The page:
Annalisa D'Urbano

Why the Agcm Cannot Raise a Question of Constitutionality. The Lack of a Judge-Like Impartiality and the Inadequacy of the «Vertical» Debate

  • Abstract

Informations and abstract

Keywords: Constitutional Court; Judgment no. 13/2019; AGCM; Active Legitimacy; Inadmissibility; Power of Action; Impartiality; Investigative Function; Separation; Jurisdiction.

The essay analyses the contents of sentence no. 13/2019, by which the Constitutional Court, for the first time, ruled on the AGCM legitimacy to raise a question of constitutionality. The negative judgment of the Court is considered in light of the different perspectives, in favour or against the AGCM access to the Constitutional Judge, developed by the doctrine, as further examined following the publication of Ordinance no. 1/2018. The essay traces the evolution of the case-law concerning the subjective and objective requirements needed for the recognition of the power of action, also through the analysis of some peculiar notions such as the judge «for limited purposes», the «free zones» and the «shadow zones». While scanning the reasons underlying the decision of inadmissibility, the categories of independence, neutrality and impartiality (comparable to that of a judicial body) are examined, with particular regard on the latter requirement, the absence of which within the Authority has assumed a decisive weight in the final ruling. Finally, the procedural aspects considered to hinder the legitimacy of the AGCM are treated, with specific reference to the recognised lack of a clear separation between the Offices and the Board, as well as to the inadequacy of the «vertical» debate. Even if negative, this decision calls for some important theoretical and organisational reflections on the prerogatives and mechanisms of the internal functioning of the AGCM, also from a "de jure condendo" point of view.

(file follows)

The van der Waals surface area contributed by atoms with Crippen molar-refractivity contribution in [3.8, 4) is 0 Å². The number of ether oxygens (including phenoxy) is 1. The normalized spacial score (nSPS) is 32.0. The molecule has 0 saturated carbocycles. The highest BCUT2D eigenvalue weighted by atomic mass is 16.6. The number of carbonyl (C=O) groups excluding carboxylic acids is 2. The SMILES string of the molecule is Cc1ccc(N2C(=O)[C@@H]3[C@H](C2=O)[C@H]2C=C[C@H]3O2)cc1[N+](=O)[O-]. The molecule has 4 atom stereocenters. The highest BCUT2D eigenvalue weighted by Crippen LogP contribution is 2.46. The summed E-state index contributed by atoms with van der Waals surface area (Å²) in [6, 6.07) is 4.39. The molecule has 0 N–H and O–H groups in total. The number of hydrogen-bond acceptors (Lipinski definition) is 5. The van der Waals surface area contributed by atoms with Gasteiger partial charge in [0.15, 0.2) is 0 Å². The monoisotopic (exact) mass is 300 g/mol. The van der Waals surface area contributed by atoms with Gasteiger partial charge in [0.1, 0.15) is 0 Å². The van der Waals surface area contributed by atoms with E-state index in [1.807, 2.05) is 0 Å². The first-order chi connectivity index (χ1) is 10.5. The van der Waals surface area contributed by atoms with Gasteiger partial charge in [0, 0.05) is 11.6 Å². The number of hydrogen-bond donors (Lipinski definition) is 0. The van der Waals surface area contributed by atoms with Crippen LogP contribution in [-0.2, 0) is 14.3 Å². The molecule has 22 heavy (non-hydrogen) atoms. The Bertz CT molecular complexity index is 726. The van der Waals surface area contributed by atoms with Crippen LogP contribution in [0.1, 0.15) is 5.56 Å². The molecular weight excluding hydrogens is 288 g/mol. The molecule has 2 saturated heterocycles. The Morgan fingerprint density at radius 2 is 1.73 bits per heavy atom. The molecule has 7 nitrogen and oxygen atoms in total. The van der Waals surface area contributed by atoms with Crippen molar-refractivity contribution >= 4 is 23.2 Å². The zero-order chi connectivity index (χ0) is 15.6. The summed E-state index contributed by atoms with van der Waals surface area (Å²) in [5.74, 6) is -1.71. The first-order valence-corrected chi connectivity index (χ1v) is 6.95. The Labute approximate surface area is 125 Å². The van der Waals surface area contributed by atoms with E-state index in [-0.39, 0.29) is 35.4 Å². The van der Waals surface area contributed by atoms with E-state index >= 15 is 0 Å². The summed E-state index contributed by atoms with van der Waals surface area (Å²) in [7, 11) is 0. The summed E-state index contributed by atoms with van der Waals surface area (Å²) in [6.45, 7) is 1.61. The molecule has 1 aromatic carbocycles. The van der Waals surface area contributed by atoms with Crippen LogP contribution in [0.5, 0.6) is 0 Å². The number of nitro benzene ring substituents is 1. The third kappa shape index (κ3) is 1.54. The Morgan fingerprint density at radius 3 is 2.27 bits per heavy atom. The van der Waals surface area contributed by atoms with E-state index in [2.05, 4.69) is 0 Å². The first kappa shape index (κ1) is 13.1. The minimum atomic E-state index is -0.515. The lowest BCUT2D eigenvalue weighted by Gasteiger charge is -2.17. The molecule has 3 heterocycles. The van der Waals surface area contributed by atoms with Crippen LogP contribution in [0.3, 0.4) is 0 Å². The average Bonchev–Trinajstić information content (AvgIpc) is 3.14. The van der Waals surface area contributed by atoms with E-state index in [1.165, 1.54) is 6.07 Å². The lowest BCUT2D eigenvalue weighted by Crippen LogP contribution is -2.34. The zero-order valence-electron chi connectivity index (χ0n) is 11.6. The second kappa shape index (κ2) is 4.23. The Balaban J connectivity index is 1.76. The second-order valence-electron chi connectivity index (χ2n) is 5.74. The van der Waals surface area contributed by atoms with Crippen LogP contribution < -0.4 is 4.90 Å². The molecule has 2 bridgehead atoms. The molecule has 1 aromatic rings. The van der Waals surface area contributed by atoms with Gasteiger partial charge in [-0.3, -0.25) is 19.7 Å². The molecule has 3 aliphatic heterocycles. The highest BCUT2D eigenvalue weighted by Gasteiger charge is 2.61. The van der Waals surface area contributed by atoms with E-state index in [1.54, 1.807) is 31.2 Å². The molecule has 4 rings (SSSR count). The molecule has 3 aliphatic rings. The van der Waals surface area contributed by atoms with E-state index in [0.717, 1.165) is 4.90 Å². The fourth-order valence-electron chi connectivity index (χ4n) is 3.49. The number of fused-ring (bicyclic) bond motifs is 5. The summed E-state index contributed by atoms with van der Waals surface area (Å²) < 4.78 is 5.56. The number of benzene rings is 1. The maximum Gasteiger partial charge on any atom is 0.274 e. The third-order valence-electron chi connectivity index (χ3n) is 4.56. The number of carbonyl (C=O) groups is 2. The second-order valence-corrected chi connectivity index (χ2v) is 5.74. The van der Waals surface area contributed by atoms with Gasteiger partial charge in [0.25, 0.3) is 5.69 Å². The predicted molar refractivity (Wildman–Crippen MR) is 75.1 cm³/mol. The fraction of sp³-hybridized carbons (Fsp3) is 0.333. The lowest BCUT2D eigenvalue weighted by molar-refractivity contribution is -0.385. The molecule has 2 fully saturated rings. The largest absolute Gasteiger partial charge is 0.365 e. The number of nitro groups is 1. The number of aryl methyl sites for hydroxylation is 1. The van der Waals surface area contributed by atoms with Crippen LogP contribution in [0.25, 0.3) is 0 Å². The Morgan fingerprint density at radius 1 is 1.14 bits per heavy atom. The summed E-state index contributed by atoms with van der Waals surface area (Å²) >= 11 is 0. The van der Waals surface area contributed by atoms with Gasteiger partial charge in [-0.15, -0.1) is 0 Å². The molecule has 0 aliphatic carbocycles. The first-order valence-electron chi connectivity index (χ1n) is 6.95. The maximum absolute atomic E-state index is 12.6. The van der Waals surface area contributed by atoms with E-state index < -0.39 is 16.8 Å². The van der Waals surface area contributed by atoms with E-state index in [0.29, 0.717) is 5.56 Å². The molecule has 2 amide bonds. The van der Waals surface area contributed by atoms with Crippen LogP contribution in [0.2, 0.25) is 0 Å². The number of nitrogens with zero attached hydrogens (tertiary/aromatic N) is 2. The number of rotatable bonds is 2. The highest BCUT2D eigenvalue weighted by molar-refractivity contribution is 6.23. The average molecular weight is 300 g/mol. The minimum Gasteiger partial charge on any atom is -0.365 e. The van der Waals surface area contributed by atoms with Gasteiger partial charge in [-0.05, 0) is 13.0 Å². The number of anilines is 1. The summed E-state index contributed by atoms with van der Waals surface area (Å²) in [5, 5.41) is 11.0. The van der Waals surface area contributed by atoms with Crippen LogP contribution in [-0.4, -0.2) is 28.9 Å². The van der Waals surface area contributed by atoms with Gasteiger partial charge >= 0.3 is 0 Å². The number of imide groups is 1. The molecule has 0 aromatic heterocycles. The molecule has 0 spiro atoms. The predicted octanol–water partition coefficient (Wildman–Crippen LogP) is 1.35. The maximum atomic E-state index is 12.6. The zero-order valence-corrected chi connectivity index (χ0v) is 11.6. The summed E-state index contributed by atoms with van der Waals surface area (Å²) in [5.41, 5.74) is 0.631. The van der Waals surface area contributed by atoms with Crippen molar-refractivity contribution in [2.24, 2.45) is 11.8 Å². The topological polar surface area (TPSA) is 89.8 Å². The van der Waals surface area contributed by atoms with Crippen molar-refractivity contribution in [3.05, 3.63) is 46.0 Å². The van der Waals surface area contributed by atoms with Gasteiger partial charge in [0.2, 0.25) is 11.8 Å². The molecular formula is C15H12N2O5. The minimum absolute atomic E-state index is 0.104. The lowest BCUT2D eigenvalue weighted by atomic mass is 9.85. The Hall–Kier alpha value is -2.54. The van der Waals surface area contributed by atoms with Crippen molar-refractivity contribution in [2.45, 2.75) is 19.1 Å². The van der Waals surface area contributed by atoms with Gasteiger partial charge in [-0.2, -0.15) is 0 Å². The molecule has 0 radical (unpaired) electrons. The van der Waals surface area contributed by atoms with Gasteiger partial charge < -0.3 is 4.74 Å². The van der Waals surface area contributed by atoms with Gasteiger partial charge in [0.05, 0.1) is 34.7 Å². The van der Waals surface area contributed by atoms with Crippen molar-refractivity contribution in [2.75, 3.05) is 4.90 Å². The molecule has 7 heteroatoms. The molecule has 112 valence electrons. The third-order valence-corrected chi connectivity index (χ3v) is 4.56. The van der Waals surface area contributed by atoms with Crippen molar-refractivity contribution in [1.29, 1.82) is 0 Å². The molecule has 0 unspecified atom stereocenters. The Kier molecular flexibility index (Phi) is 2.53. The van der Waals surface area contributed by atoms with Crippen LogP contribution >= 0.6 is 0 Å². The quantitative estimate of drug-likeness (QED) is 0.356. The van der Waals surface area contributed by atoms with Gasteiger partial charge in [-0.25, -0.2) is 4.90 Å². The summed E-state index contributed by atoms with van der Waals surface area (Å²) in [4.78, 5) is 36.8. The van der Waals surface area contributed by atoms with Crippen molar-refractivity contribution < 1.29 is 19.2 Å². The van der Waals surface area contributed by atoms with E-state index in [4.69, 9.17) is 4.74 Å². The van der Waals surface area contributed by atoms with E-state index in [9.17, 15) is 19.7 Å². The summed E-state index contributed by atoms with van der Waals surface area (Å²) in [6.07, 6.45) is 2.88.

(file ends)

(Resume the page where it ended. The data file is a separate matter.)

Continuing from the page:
Trova nel catalogo di Worldcat

Article first page

Article first page